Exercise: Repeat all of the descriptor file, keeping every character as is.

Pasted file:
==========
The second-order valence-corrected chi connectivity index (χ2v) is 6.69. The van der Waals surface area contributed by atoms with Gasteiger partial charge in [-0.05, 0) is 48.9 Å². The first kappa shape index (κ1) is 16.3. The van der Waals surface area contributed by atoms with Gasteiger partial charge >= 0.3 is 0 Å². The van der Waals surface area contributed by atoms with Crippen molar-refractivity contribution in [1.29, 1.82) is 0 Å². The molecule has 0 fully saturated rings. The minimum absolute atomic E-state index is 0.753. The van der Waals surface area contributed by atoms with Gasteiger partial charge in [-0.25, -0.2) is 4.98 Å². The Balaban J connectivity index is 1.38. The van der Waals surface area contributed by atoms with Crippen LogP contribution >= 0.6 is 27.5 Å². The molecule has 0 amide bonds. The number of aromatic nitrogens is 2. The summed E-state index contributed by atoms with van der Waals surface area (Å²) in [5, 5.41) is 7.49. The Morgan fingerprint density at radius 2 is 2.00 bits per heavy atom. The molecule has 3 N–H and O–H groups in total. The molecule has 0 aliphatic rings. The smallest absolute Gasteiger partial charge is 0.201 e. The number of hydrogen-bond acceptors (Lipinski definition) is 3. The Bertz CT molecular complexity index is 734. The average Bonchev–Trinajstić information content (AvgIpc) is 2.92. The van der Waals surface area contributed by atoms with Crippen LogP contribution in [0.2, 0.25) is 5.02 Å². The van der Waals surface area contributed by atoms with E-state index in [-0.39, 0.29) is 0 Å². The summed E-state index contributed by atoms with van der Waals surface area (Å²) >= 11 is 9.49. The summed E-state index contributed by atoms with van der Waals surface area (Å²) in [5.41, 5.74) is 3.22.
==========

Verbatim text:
The second-order valence-corrected chi connectivity index (χ2v) is 6.69. The van der Waals surface area contributed by atoms with Gasteiger partial charge in [-0.05, 0) is 48.9 Å². The first kappa shape index (κ1) is 16.3. The van der Waals surface area contributed by atoms with Gasteiger partial charge >= 0.3 is 0 Å². The van der Waals surface area contributed by atoms with Crippen molar-refractivity contribution in [1.29, 1.82) is 0 Å². The molecule has 0 fully saturated rings. The minimum absolute atomic E-state index is 0.753. The van der Waals surface area contributed by atoms with Gasteiger partial charge in [-0.25, -0.2) is 4.98 Å². The Balaban J connectivity index is 1.38. The van der Waals surface area contributed by atoms with Crippen LogP contribution >= 0.6 is 27.5 Å². The molecule has 0 amide bonds. The number of aromatic nitrogens is 2. The summed E-state index contributed by atoms with van der Waals surface area (Å²) in [5, 5.41) is 7.49. The Morgan fingerprint density at radius 2 is 2.00 bits per heavy atom. The molecule has 3 N–H and O–H groups in total. The molecule has 0 aliphatic rings. The smallest absolute Gasteiger partial charge is 0.201 e. The number of hydrogen-bond acceptors (Lipinski definition) is 3. The Bertz CT molecular complexity index is 734. The average Bonchev–Trinajstić information content (AvgIpc) is 2.92. The van der Waals surface area contributed by atoms with Crippen LogP contribution in [0.2, 0.25) is 5.02 Å². The van der Waals surface area contributed by atoms with E-state index in [-0.39, 0.29) is 0 Å². The summed E-state index contributed by atoms with van der Waals surface area (Å²) >= 11 is 9.49. The summed E-state index contributed by atoms with van der Waals surface area (Å²) in [5.41, 5.74) is 3.22.